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Centre could soon reduce the need for pharmaceutical trials on animals

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The University of Rochester in the US will house a new national centre focused on using tissue-on-chip technology to develop drugs more rapidly and reduce the need for animal trials.

The National Institutes of Health awarded a $7.5 million (£5.9 million) grant to establish the Translational Center for Barrier Microphysiological Systems (TraCe-bMPS) at Rochester in partnership with Duke University.

The centre aims to develop five Food and Drug Administration–qualified drug development tools related to study barrier functions in disease—interfaces in tissue that are critical for the progression of infection, cancer and many autoimmune disorders.

Over the five-year grant, the research team will create drug development tools specifically related to central nervous system disorders, fibrosis, musculoskeletal autoimmune disease, sepsis and osteomyelitis.

The TraCe-bMPS researchers will create the drug development tools using microphysiological systems—small chips with ultrathin membranes of human cells.

They will be built using the modular, mass-producible µSiM chips pioneered by centre director James McGrath, the William R. Kenan Jr. Professor of Biomedical Engineering.

The scientist said that testing drugs on µSiM chips can lead to fewer animal trials.

And because researchers will be studying the drugs’ effects on human cells, they may also help overcome some of the critical differences between testing on humans and animals.

He added: “Drug discovery is moving into an era where fewer animals are used to test for safety and efficacy.

“Instead, more screening will be done on tissue chips that pattern human cells in a way that mimics human tissue and disease.

“Our chips are designed to provide the higher throughput and more reliable indications that pharmaceutical companies need to get their drugs approved for clinical trials and use by patients.”

Hani Awad, the Donald and Mary Clark Distinguished Professor in Orthopaedics and a professor of biomedical engineering, said that Congress passing the FDA Modernization Act 2.0 in 2022 made the center possible and that the team is excited to help shape the future of drug development.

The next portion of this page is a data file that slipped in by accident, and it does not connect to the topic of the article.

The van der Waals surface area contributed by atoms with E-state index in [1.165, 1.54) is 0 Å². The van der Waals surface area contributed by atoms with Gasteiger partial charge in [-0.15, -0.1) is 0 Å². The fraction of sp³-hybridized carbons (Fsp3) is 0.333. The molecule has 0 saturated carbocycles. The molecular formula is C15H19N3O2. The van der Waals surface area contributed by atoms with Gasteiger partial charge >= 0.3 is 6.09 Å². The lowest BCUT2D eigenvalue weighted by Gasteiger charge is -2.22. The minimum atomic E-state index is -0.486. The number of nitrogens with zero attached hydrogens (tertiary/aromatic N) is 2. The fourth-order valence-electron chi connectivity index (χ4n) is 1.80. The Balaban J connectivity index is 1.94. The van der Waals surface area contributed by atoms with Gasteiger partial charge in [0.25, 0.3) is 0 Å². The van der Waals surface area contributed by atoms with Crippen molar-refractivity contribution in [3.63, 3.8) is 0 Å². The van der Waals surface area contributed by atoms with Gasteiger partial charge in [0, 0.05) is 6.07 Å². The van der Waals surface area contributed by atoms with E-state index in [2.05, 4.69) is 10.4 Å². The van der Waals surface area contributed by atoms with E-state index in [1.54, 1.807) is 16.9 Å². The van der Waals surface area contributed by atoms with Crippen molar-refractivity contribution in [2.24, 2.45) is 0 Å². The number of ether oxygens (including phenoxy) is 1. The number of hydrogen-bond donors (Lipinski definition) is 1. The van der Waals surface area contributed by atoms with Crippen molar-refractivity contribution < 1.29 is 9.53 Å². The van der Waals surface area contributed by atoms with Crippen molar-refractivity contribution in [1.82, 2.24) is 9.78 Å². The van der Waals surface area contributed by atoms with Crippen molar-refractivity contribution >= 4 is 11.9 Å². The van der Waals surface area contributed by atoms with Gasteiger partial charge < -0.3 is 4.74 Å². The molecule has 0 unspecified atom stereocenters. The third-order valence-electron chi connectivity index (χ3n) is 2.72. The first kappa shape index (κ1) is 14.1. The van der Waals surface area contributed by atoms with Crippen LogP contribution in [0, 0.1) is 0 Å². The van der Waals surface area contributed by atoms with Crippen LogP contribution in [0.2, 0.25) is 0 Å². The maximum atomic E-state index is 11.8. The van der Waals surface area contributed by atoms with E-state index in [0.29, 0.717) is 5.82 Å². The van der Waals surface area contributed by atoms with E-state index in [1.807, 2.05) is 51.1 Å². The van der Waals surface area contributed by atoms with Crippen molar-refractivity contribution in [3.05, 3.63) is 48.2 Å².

The researcher explained: “The timing could not be more perfect.

“As a biomedical engineer and scientist, I find the elegant fusion of engineering and biology inherent in the design and validation of these tissue chips as disease models and drug-testing platforms to be one of the most rewarding pursuits in my professional career.

“I can’t wait to see what this team will be developing over the next five years, and beyond.”

Benjamin Miller, a Dean’s Professor of Dermatology at Rochester, said the centre is the culmination of years of research and collaboration.

He added: “Getting our devices qualified by the FDA as drug development tools will mean that we’re a step closer to doing ‘clinical trials on chip’ with fully human models, increasing the likelihood of a drug candidate being successful when it actually gets to human clinical trials.

“This is also a great opportunity to build an interdisciplinary training environment for our students and expand a collaboration with my colleagues that has been very productive.”

Joan Adamo, director of the Office of Regulatory Support at the University of Rochester Medical Center’s Clinical and Translational Science Institute, added: “This unique programme involves close collaboration with the FDA through a series of qualification steps—a critical aspect to addressing unmet needs.

“I am looking forward to working closely with the agency and our collaborators on this regulatory science project.

“We will achieve qualification of these vital drug development tools, which will accelerate research conducted at URMC and be shared with other academic health centers and industry programmes.”

Image: University of Rochester photo / J. Adam Fenster

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